Federico Rea is an experienced Director of Photography who has just completed his first short film as Director, on which he was also DP. He talks to us about his experience balancing the two roles.
When you are a freelancer you are constantly waiting for an email, text, call or a Facebook post to see where your next paycheck is coming. During that time I've always been open to working on low/no budget short film projects if I believed in the project and it was something that I could see moving my career forward, but I found myself getting sent a few stinkers that, if anything, would have been a step back in my career. So I began to write my own.
I’ve always had many ideas but my problem being a DP first and foremost is that I have beautiful imagery in my mind but no story to back them up.
Growing up we all remember our grandparents and parents telling us the same stories over and over again, and you feel obligated to listen to these each time pretending that it’s the first as you don’t want to offend them. After four failed attempts trying to write fiction, I remembered a story my father told me… countless times.
Battered Dreams is a short film that was inspired by my father’s experience when he moved from Italy into a new country in the 70's. It's all set in a 1970's British fish & chip shop where a young man called Santino chips potatoes while hoping for a better life. His dreams of fame and fortune are constantly trampled upon while working long hours and under a very strict boss, but one night he gets his 15 minutes to shine.
Like many other migrants, back then as well as today, he moved in the hope of making a better life for himself, whilst fulfilling his dreams; something that he only could have dreamt of if he had stayed in a small town in rural Italy.
The opportunity to make this short film came about thanks to my producer, David Baumber, for whom I have been working for the past year at Wailing Banshee. He liked the story and supported me in good faith!
I chose to be both DP and director on this project. As a DP you are focusing on telling the story through images and light; as a director, you are trying to tell the story through the characters and emotion. Actors are challenging - directing them is a full time job in itself!
Being a DP, you are working with your crew to capture the story. In pre-production, after the final draft was locked, I studied the script and then made the shot list I wanted. From this, I drew the storyboard. Going through this process three times, I made sure that I had envisioned each and every shot before we even started filming. In balancing both jobs of DP and director, I had a trusted team and especially an extremely reliable grip, who knew exactly what I wanted to film before we even went on set.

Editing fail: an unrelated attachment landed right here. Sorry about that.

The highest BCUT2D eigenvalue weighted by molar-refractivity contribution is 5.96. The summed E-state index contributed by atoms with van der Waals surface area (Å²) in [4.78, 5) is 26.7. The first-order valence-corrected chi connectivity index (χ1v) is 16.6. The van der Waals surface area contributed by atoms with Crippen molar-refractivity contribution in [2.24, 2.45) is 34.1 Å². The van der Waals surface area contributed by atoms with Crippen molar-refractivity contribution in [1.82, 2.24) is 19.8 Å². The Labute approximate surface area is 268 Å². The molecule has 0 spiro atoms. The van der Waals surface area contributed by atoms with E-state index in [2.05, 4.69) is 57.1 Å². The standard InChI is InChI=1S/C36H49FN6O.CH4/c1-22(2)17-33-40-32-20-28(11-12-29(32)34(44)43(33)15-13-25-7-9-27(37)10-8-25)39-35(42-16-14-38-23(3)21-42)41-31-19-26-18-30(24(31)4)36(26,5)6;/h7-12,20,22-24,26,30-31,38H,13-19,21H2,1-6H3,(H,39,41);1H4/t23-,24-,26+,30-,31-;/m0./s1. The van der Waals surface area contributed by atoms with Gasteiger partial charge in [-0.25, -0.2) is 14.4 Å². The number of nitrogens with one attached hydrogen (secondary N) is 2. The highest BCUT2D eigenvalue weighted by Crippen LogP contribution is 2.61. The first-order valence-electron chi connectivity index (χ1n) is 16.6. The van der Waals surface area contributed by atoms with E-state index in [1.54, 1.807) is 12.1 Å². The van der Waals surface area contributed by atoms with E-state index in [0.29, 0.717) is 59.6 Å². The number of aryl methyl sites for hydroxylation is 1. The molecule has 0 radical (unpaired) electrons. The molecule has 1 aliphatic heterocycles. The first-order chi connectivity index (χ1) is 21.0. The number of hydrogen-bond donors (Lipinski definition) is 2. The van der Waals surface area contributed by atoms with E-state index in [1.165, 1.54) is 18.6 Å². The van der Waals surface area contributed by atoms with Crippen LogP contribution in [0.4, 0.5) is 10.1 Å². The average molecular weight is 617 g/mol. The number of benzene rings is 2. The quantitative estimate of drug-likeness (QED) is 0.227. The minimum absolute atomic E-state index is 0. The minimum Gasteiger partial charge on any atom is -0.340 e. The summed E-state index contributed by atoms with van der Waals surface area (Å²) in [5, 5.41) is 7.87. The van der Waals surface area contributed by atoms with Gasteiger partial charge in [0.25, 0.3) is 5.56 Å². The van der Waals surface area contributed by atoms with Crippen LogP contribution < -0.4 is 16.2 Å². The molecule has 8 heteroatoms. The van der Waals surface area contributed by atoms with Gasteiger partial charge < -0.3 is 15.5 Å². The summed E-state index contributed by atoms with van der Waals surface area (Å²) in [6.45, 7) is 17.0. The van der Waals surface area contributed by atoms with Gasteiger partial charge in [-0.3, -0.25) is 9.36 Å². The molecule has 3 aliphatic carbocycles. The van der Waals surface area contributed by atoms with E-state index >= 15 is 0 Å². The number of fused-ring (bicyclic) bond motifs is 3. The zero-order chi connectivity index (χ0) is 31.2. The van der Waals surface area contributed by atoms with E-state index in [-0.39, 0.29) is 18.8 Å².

Carrying the responsibility of two posts is not easy. The main practical difficulty I found was being forced to leave the set behind to speak with actors to direct their actions and expressions, while camera set ups were being done without me. Juggling the two was challenging indeed, but not impossible.
There was also some benefits to having my DP experience, as being familiar with all the equipment, I knew on the day and in advance if I could achieve a certain shot without wasting time. For example, in the opening scene we have one long shot that travels through the chip shop. I knew with the equipment I had available I could achieve the shot. Sometimes directors want a shot like this where they haven't shared in pre-production and as DP you must think on your feet to get it.
Being director and DP for Battered Dreams came with its own set of lessons. No matter how well you have prepared, it’s still a tough taking on two big roles. This is why having a supportive and trusted crew is fundamental. Writing a story that is confined in one location, made it easier for camera and lighting set-ups.
I don't want to say that I wouldn't DP/direct again but hopefully this will open more opportunities for me as a Cinematographer. Undertaking both roles, and overcoming the problems encountered, has helped me to develop and understand the difficulties involved. My passion for film means I'd happily do this again with the right team behind me, although I might need a holiday afterwards. Also I think DPs should direct something that is their own work to show there creative ability. It shows directors and producers that you have an imaginative mind and as well as a technical one.
If you are a DP and are thinking about directing your first film, remember to keep it simple. Use one or two locations, as it will reduce your set-up time and give you more time to work with actors. If you are thinking of going bigger with more locations and more camera set-ups, find a DP you trust and let them do their job, you concentrate on directing.
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